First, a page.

Warning: Creating default object from empty value in /home/customer/www/handcarryonly.com/public_html/wp-content/themes/salient/nectar/redux-framework/ReduxCore/inc/class.redux_filesystem.php on line 29
5 Things You Can Do Immediately To Improve Your Photography... | Handcarry Only

5 Things You Can Do Immediately To Improve Your Photography…

By January 27, 2012News, Projects

man taking pictures at the discovery monument in lisbon portugal

5 Things You Can Do Immediately To Improve Your Photography (Without Spending A Single Cent)

Ever wanted a magical wand to automagically improve your photos? Wonder why your photographs of your wonderful holiday memories do little to evoke the awe and mood of the place? Here are 5 things you can do right away, with the next photo you take, that will improve your photography, and it does not involve spending money or buying more equipment. Banish the megapixel myth (of ‘more the merrier’) and read on…

Cyclist Along Han River Seoul KoreaCyclist along the Han River | Seoul, Korea, 2008


One of the most annoying, distracting and amateur giveaway things you can do to your photographs is to have a slightly skewed horizon, we’re not talking about the dutch angle here, but a horizon that is just a few degrees off, especially if the horizon is a prominent part of the composition. It has the visual effect of ‘tipping’ the contents of the picture to one side and out of frame. Take a moment to check that your horizons are level and you are on your way to taking better photos.


The legendary photographer Robert Capa, co-founder of Magnum Photos was famed for saying, “If your picture isn’t good enough, you’re not close enough”. There are different schools of thought on this but for me, this statement excludes the use of long zooms (unless you are shooting wildlife), it mean physically moving your legs and getting yourself closer to the subject. This has the effect not only of physical proximity but also emotional proximity, the closer you get, the more you are required to engage with your subject, this is especially true of human subjects. Sniping away at people in the distance with a long zoom produces very different results from being close to the action and inside the physical and emotional space of your subject. So, when in doubt, go closer.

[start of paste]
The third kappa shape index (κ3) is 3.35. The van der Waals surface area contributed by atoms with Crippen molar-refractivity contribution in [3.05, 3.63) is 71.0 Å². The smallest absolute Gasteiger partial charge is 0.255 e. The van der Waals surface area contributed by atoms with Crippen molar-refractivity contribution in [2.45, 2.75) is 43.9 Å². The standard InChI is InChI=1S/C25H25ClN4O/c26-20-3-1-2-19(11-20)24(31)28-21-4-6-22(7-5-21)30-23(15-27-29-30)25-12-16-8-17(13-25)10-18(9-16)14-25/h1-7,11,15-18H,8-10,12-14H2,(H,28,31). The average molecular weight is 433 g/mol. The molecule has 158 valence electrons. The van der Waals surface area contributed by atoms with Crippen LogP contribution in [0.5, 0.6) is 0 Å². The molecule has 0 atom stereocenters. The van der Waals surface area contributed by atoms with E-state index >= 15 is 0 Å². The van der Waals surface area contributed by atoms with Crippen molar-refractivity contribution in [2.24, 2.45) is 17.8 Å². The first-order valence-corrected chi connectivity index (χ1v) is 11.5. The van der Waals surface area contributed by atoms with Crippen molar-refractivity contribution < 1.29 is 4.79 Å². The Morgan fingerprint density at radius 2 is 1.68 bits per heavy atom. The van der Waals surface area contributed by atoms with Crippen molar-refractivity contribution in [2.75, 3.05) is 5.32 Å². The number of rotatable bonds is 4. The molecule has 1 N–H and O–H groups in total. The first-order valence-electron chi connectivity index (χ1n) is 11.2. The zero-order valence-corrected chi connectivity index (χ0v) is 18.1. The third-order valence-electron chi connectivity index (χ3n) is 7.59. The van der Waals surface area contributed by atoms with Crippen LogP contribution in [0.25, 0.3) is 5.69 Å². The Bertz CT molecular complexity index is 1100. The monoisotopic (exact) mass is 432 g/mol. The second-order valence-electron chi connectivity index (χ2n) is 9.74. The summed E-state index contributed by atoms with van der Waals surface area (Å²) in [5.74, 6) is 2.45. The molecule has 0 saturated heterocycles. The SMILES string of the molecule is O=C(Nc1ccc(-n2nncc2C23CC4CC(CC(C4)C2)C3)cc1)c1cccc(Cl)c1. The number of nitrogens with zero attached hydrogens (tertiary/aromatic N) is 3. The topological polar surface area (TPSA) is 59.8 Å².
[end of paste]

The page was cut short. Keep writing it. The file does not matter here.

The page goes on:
Ever have a great photo ruined by half a leg sticking into one edge of your photo? Or a bright and distracting object in one corner of the picture drawing the eye away from your intended subject? Before firing off the shutter, have a quick scan around the edges of frame to make sure that all is well and nothing is happening there that will take away attention from your primary focus.


This point is somewhat more philosophical, but photography is a conversation with your audience, its like words, just that its pictures. So randomly shooting away at everything without consideration is not-unlike some drunk at the bar at 10pm on a Thursday night ranting away at everyone and no one in particular. Is it the interesting shadows being cast that you are trying to capture? Or is it the grizzled old man with the colourful hat? Or the vista of the mountains being reflected off the still lake in front of you? What ever it is, anything else that does not add to the story, should not be in the frame, and a good photograph will manage to say multiple things to the viewer at once, but through it all, the photographer’s voice must be present, it is after all, your view of the world.

sun rays Lingyin Temple Hangzhou ChinaEarly morning light at Lingyin Temple | Hangzhou, China, 2011


Photography in the Greek, is made up of Phos, “light” and Graphis, “stylus, paintbrush”, quite literally, Drawing with light. Quite rightly, light is a fundamental factor in photography. Not all light is equal, and light is not just exposure value. A property exposed photograph is not necessarily a well lit photograph. The quality of light is as important as the amount of light. For example, the diffused even light coming in from a window on an overcast day paints a very different mood from the light of the midday sun or the light being given off by a lone bulb hanging in a small room at night. The quality and direction of light is a huge factor in determining the mood of your photograph, and so bears consideration when framing up a shot. Move your subject (if possible) to a spot with more favourable lighting, or consider revisiting the spot at a different time of day for a different feel.


Photography, as with any other art form, is as much about rules as it is about breaking them, and the converse is true with all the points above (except maybe about the Light), and photographers who do the complete opposite of the 5 points above are also capable of producing beautiful photographs, but by and large, at least considering the points above will improve the majority of your photographs. There are so many websites on the internet filled to the rafters with gearheads, debating corner sharpness of lenses and MTF charts, granted good tools help an artist produce work more efficiently, but it is still fundamentally the person behind the camera that is responsible for creating the image. So, don’t worry about what camera you are shooting with, and if you don’t have a Leica Noctilux on hand, just go shoot with whatever camera you have on hand and produce some cracking work! At the end of the day, Ansel Adams wasn’t hampered in his work by the fact that his camera didn’t shoot 10fps, or that its handgrip wasn’t ‘ergonomic’ enough.

There is a vast difference between taking a picture and making a photograph.

Robert Heinecken